Home Sanitation. By the Sanitary Science Club of the Association of Collegiate Alumnæ. Boston: Ticknor & Co. Pp. 80.

The club which avows the responsibility for this book was organized in November, 1883, for the study of home sanitation. It found, after two years of devotion to this purpose, that the expenditure of time and effort had been "amply repaid by positive and satisfactory results"; and that it had a store of information, derived from the experiences and observations of its members, worthy to be given to the public. This information is embodied, in the form of preliminary statement and questions, in short chapters on the "Situation of the House and Care of the Cellar," "Drainage and Plumbing," "Ventilation," "Heating," "Lighting," "Furnishing," "Clothing," "Food and Drink," and "Sanitary Work for Women." The important part of the text is in the questions, which suggest more than they express or than is conveyed in the statement above them, and "are so framed that an affirmative answer implies a satisfactory arrangement, and also suggest a remedy if the answer is negative." They have been practically tested by the members of the club in their own homes and by other housekeepers, and have been adopted as the basis of a course in sanitary science offered by the Society to Encourage Studies at Home.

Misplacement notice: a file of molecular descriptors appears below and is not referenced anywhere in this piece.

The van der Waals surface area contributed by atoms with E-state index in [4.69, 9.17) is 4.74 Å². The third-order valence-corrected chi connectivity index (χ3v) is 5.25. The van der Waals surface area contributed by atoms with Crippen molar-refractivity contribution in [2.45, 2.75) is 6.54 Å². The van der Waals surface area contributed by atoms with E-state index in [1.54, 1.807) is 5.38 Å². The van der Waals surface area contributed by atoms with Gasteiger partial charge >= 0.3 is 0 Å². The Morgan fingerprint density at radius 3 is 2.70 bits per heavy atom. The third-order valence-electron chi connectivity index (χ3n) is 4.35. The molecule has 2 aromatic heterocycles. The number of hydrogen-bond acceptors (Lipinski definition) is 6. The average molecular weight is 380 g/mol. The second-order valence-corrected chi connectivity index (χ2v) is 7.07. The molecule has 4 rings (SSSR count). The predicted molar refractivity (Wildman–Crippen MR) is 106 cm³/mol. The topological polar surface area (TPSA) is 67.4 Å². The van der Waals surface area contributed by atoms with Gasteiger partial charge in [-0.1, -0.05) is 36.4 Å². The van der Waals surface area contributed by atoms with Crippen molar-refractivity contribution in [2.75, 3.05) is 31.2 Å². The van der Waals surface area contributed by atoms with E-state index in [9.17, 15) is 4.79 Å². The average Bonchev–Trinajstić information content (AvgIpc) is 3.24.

Geological Survey of New Jersey. Annual Report of the State Geologist for the Year 1886. By George H. Cook, State Geologist. Trenton: The John L. Murphy Publishing Company. Pp. 254.